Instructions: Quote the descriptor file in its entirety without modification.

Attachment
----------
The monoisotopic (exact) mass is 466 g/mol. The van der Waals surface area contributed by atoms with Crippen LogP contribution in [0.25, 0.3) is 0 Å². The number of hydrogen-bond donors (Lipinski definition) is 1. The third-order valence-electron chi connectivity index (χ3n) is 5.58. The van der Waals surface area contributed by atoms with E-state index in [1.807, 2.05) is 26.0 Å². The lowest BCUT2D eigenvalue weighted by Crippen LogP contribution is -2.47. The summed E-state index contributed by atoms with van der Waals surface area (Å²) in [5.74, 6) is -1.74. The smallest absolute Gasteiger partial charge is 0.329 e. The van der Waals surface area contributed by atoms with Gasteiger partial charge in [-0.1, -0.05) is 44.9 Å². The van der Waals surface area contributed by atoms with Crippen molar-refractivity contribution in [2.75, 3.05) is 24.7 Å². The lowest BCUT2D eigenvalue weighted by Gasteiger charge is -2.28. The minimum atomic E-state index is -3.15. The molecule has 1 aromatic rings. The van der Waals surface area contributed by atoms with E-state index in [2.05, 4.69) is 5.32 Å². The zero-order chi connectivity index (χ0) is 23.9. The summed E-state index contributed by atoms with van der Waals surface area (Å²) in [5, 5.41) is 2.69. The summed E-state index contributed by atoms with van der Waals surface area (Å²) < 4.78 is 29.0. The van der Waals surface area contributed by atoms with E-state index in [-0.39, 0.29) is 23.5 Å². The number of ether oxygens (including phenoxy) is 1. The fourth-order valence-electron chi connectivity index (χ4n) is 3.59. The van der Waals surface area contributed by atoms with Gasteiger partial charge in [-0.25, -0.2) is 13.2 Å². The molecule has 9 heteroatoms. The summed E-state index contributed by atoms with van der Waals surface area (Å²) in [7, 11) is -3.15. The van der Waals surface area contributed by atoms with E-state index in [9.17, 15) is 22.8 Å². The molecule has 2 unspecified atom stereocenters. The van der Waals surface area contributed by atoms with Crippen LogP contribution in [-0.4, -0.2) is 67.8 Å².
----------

The monoisotopic (exact) mass is 466 g/mol. The van der Waals surface area contributed by atoms with Crippen LogP contribution in [0.25, 0.3) is 0 Å². The number of hydrogen-bond donors (Lipinski definition) is 1. The third-order valence-electron chi connectivity index (χ3n) is 5.58. The van der Waals surface area contributed by atoms with E-state index in [1.807, 2.05) is 26.0 Å². The lowest BCUT2D eigenvalue weighted by Crippen LogP contribution is -2.47. The summed E-state index contributed by atoms with van der Waals surface area (Å²) in [5.74, 6) is -1.74. The smallest absolute Gasteiger partial charge is 0.329 e. The van der Waals surface area contributed by atoms with Gasteiger partial charge in [-0.1, -0.05) is 44.9 Å². The van der Waals surface area contributed by atoms with Crippen molar-refractivity contribution in [2.75, 3.05) is 24.7 Å². The lowest BCUT2D eigenvalue weighted by Gasteiger charge is -2.28. The minimum atomic E-state index is -3.15. The molecule has 1 aromatic rings. The van der Waals surface area contributed by atoms with E-state index in [2.05, 4.69) is 5.32 Å². The zero-order chi connectivity index (χ0) is 23.9. The summed E-state index contributed by atoms with van der Waals surface area (Å²) in [5, 5.41) is 2.69. The summed E-state index contributed by atoms with van der Waals surface area (Å²) < 4.78 is 29.0. The van der Waals surface area contributed by atoms with E-state index in [-0.39, 0.29) is 23.5 Å². The number of ether oxygens (including phenoxy) is 1. The fourth-order valence-electron chi connectivity index (χ4n) is 3.59. The van der Waals surface area contributed by atoms with Gasteiger partial charge in [-0.25, -0.2) is 13.2 Å². The molecule has 9 heteroatoms. The summed E-state index contributed by atoms with van der Waals surface area (Å²) in [7, 11) is -3.15. The van der Waals surface area contributed by atoms with E-state index in [9.17, 15) is 22.8 Å². The molecule has 2 unspecified atom stereocenters. The van der Waals surface area contributed by atoms with Crippen LogP contribution in [-0.4, -0.2) is 67.8 Å².